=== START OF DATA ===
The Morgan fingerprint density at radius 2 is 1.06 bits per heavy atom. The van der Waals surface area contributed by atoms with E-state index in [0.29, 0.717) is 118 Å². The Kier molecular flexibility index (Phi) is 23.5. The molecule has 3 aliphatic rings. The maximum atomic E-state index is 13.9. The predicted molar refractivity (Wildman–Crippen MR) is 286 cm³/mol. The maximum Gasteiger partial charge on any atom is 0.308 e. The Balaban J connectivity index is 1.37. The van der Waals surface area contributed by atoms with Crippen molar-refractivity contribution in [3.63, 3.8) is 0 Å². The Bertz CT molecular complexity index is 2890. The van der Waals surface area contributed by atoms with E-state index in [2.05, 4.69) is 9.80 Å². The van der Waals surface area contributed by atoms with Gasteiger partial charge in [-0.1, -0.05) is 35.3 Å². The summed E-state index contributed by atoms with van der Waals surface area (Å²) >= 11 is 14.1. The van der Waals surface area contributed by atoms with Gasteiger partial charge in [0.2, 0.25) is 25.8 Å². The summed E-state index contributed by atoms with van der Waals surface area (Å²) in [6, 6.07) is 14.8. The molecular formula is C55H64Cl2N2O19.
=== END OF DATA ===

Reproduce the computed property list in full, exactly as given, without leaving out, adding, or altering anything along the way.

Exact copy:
The Morgan fingerprint density at radius 2 is 1.06 bits per heavy atom. The van der Waals surface area contributed by atoms with E-state index in [0.29, 0.717) is 118 Å². The Kier molecular flexibility index (Phi) is 23.5. The molecule has 3 aliphatic rings. The maximum atomic E-state index is 13.9. The predicted molar refractivity (Wildman–Crippen MR) is 286 cm³/mol. The maximum Gasteiger partial charge on any atom is 0.308 e. The Balaban J connectivity index is 1.37. The van der Waals surface area contributed by atoms with Crippen molar-refractivity contribution in [3.63, 3.8) is 0 Å². The Bertz CT molecular complexity index is 2890. The van der Waals surface area contributed by atoms with E-state index in [2.05, 4.69) is 9.80 Å². The van der Waals surface area contributed by atoms with Gasteiger partial charge in [-0.1, -0.05) is 35.3 Å². The summed E-state index contributed by atoms with van der Waals surface area (Å²) >= 11 is 14.1. The van der Waals surface area contributed by atoms with Gasteiger partial charge in [0.2, 0.25) is 25.8 Å². The summed E-state index contributed by atoms with van der Waals surface area (Å²) in [6, 6.07) is 14.8. The molecular formula is C55H64Cl2N2O19.